Country of the World Mexico

About the country Mexico, its location, size, population, leaders and rulers.




Lay of the Land: Bridging the gap between North and Central America, Mexico has a wide range of climate and topography. Two mountain ranges and the high plateau between them dominate central Mexico. The western range, with peaks up to 10,000 ft., is known as the Sierra Madre Occidental; the Sierra Madre Oriental, on the east, is much lower. A range of ancient and active volcanoes crosses Mexico east to west near Mexico City; some of these reach 18,000 ft. in elevation. There are wide coastal plateaus, especially on the Gulf of Mexico. The Yucatan Peninsula is an interesting feature; a wide, flat thumb of low-lying jungle thrusting into the Gulf of Mexico, it is the site of ancient Mayan cities, which were abandoned centuries ago and only recently rediscovered.

Distinctions in Mexico's climate are often made vertically, by elevation. Tierra caliente ("hot country") is land below 3,000 ft., including coastal plains and riverbeds. Tierra templada ("cool country") is above 6,000 ft. and includes upper mountain slopes and high plateaus.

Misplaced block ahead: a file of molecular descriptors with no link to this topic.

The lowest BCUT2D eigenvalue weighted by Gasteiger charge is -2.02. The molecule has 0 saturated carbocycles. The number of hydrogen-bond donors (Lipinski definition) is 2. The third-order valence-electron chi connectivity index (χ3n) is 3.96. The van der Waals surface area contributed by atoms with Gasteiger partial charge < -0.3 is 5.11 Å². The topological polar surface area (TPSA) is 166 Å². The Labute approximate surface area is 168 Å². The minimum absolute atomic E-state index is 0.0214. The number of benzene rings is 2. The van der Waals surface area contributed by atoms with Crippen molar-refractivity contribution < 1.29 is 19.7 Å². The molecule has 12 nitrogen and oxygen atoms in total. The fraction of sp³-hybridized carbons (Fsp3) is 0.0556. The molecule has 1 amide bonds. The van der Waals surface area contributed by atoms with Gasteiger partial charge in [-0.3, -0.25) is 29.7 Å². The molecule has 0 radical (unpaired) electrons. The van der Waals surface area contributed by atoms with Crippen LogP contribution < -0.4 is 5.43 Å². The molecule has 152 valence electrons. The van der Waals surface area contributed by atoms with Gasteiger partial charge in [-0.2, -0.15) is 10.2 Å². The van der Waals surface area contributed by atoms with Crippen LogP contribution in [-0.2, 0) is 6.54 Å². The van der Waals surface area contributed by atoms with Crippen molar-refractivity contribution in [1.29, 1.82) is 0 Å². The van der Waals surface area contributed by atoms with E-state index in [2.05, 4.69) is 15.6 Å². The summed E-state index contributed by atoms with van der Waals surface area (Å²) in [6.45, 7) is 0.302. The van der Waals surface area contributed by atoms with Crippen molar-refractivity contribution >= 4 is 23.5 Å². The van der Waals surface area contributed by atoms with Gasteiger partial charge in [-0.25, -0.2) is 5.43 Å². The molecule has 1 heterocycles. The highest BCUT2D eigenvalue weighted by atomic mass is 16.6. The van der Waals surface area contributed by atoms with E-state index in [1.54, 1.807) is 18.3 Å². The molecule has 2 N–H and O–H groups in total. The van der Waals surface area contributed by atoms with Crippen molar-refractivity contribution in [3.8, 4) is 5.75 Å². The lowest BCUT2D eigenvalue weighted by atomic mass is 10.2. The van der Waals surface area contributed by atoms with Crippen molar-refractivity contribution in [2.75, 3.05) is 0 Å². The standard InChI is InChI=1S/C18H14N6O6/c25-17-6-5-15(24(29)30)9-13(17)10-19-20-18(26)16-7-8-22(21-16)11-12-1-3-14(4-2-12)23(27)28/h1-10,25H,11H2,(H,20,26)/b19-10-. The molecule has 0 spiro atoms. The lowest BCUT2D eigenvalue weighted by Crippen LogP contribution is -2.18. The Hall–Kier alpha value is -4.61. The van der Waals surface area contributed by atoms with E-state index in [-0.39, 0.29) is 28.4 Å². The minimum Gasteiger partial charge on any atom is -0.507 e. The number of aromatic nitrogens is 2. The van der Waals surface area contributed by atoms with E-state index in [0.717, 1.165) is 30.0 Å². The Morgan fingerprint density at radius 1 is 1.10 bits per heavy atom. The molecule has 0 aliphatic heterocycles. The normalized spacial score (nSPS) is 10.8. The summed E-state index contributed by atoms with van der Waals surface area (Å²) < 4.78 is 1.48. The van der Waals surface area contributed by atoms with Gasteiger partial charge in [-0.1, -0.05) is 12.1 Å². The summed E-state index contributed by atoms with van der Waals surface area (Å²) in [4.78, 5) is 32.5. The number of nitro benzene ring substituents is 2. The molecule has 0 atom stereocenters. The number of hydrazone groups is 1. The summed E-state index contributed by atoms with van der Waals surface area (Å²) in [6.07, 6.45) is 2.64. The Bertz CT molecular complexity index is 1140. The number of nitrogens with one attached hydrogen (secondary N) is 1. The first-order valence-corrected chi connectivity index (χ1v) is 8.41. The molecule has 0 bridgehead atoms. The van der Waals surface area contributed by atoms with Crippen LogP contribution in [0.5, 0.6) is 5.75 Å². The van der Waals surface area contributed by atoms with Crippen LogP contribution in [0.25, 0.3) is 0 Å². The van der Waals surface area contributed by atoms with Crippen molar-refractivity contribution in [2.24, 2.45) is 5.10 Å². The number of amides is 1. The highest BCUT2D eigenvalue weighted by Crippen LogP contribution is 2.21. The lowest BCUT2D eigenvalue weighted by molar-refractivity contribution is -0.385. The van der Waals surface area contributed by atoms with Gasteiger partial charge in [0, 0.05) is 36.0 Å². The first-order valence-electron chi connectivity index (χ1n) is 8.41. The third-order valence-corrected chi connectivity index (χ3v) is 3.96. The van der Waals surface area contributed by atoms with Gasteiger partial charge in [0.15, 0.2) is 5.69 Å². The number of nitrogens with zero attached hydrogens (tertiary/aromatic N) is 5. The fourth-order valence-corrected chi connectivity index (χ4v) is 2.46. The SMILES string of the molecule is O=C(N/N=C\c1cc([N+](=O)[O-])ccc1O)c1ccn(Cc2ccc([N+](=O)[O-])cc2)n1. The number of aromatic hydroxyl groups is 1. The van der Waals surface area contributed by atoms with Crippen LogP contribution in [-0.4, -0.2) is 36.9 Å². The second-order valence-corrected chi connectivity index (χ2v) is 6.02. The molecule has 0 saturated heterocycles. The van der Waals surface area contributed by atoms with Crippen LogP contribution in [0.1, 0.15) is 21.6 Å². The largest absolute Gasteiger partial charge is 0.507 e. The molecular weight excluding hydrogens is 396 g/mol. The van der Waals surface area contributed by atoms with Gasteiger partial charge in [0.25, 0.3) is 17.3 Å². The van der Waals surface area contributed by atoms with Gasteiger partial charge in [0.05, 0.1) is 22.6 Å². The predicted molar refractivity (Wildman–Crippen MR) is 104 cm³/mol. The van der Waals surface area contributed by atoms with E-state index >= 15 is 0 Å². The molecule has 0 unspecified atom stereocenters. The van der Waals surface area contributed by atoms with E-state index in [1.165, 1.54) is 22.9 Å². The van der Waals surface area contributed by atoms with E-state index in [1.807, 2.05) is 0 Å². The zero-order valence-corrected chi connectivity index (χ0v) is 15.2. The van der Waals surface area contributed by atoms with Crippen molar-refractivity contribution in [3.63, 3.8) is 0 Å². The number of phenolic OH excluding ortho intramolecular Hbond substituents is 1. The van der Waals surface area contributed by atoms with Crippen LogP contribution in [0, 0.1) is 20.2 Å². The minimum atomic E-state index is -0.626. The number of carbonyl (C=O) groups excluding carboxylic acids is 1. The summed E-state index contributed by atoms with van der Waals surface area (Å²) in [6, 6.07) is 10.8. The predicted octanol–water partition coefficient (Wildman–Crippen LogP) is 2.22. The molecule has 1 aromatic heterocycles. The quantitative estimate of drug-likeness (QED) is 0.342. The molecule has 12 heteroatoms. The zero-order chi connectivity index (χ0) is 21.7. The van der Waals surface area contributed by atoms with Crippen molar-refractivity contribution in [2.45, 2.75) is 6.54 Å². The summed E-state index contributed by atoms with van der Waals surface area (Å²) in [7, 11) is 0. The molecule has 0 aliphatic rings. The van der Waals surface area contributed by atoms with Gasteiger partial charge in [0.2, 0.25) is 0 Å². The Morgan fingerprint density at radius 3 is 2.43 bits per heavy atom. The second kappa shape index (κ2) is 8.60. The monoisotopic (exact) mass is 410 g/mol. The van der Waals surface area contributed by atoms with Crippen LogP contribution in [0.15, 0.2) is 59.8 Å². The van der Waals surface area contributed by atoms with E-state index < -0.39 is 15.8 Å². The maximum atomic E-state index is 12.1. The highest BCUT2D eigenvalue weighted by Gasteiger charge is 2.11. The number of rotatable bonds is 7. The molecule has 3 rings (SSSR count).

Plant and animal life ranges from the cacti and lizards of the northern deserts to the palms, creepers, and fabled quetzal bird of the tropical regions.

Size: 761,604 sq. mi. (1,972,547 sq. km.).

Population: 66.6 million. Half are under 15 years of age.

Who Rules: Mexico is a federal republic with a president and legislature. The presidency is a powerful, centralized office, with a nonrenewable six-year term. The current president is Jose Lopez Portillo of the dominant PRI (Party of Revolutionary Institutions), author, lawyer, teacher, and close buddy of ex-President Luis Echeverria Alvarez. The election of Lopez Portillo in 1976 was a foregone conclusion, for with Mexico's one-party system, the presidency is always passed from politician to politician within the PRI.

Who REALLY Rules: "When the U.S. gets a cold, Mexico catches pneumonia"-so the Mexicans describe their relationship with their northern neighbor. Not only has the U.S. relieved Mexico over the years of half is national territory, but U.S. banking and corporate interests practically control Mexican politics. Mexico has a $30 billion foreign debt, most of it to U.S. public or private institutions. Recently, the U.S., via the International Monetary Fund, pressured Mexico to devalue the peso and institute an austerity program that included wage cuts, reduced social services, and a halt to the nationalization program begun under the Echeverria administration. The results are increased rural poverty and a corresponding increase in illegal immigration to the U.S.-another sore point between the countries. Estimates of undocumented aliens now in the U.S. rang from 4 to 12 million.

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